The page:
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Penn Law appoints Wilson Center’s Rangita de Silva de Alwis to lead school’s international programs, outreach

January 15, 2015

The University of Pennsylvania Law School has appointed Rangita de Silva de Alwis, an expert on global human rights, public leadership, and women’s rights, to the position of Associate Dean for International Affairs.

In 2012, de Silva de Alwis was appointed the inaugural director of the Women in Public Service Project (WPSP) and the Global Women’s Leadership Initiative (GWLI) at the Woodrow Wilson International Center for Scholars in Washington, D.C. Over the past 25 years she has worked with academic institutions, governments, and nongovernmental organizations throughout the world on human rights law, gender equality, policy making, and institutional reform.

“Penn Law is deeply invested in the global reach of the law, and Dr. de Silva de Alwis is a respected authority on issues of human rights and gender,” said Wendell Pritchett, Interim Dean of the Law School and Presidential Professor. “Her knowledge and expertise will allow Penn Law’s students and faculty to continue — and expand — their critical engagement with the global legal system.”

The Women in Public Service Project, launched by Secretary Clinton at the U.S. Department of State with the five leading women’s colleges, convenes a series of global conversations, along with educating a new generation of women in public service. De Silva de Alwis expanded the global reach of the WPSP and built transnational networks of academic institutions, government and non-governmental organizations.

“I am delighted that Rangita will be leading our international programs,” said William Burke-White, Deputy Dean for International Affairs at Penn Law and Richard Perry Professor and Inaugural Director of the Perry World House. “She will bring to Penn Law a wealth of experience in international human rights and an extraordinary depth of knowledge of different countries and legal cultures. By hiring Rangita we have ensured Penn Law’s continued development into a global leader in international and comparative law.”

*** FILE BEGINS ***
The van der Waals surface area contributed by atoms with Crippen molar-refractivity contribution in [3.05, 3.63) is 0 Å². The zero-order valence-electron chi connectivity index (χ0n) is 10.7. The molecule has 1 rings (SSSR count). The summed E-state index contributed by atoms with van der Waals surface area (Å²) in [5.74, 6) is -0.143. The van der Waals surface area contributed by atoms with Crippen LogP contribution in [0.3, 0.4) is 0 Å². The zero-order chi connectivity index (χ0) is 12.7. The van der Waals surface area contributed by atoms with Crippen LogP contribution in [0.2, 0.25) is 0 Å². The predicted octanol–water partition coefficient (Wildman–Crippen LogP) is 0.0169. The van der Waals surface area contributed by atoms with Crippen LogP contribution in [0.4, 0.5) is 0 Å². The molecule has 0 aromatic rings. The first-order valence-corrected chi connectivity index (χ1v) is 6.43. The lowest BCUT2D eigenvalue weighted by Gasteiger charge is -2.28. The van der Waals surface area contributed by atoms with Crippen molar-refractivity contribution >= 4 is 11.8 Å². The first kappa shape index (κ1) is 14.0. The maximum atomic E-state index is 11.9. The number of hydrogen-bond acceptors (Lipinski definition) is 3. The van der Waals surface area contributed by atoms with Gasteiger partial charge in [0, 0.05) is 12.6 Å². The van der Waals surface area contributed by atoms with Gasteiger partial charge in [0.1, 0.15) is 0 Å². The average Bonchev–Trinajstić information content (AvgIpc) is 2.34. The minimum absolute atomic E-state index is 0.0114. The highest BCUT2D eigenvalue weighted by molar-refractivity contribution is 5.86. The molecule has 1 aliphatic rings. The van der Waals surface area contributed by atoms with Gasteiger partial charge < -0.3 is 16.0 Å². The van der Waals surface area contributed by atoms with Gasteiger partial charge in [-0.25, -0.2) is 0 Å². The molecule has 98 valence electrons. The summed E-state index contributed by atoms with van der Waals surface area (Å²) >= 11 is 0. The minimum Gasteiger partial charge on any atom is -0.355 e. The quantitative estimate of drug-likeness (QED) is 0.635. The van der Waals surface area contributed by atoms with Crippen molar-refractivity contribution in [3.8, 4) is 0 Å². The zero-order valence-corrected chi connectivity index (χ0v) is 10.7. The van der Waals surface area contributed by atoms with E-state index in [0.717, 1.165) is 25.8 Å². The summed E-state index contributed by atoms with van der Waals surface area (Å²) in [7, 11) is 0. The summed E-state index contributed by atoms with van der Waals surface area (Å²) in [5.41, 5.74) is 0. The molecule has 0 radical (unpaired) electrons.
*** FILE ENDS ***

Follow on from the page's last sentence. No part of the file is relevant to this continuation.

“I am very excited to work with the students, faculty, and staff at Penn Law,” said de Silva de Alwis. “Through its close relationships with international law schools and its innovative global initiatives, Penn Law has already made a significant impact in the study of international and comparative law. I look forward to strengthen the Law School’s existing ties with the international community, as well as developing new ones.”

At Wellesley College, de Silva de Alwis convened the Women’s Leadership Network in Muslim Communities, the Asia Cause Lawyer Network in India, and the Gender and Law Expert Group and Women’s Watch in China. For over 14 years, she worked with Chinese experts on law and gender, and she testified twice on the status of women’s rights in China before the Congressional Executive Commission on China.

She has also advised UNICEF, U.N. Women, UNFPA, and UNDP on state accountability under human rights treaties and the intersections of treaties and treaty bodies.

De Silva de Alwis received a Doctorate in Law (S.J.D.) from Harvard Law School, where she was also a Teaching Fellow with the European Research Institute and a Research Fellow with the Women and Public Policy Program at the Kennedy School of Government and a Visiting Fellow at Harvard Law School, Human Rights Program.  

She has spoken at Harvard Law School, Yale Law School, Stanford Law School, Duke Law School, and academic institutions around the world, and her scholarship has appeared in the Yale Journal of Law & Feminism, the University of Pennsylvania East Asia Law Review, the Duke Journal of Gender Law & Policy, the UCLA Pacific Basin Law Journal, and the UCLA Journal of International Law and Foreign Affairs, Texas Journal of Women and the Law,and UN and World Bank Publications

Penn Law’s international programs connect students and faculty with and legal and other institutions around the world to develop cutting-edge scholarship on complex issues while preparing students for global practice. Through programs like the Global Research Seminar and the Global Forum on Comparative and International Law, Penn Law students gain the skills and knowledge necessary to address real-world problems in international, foreign, and comparative law.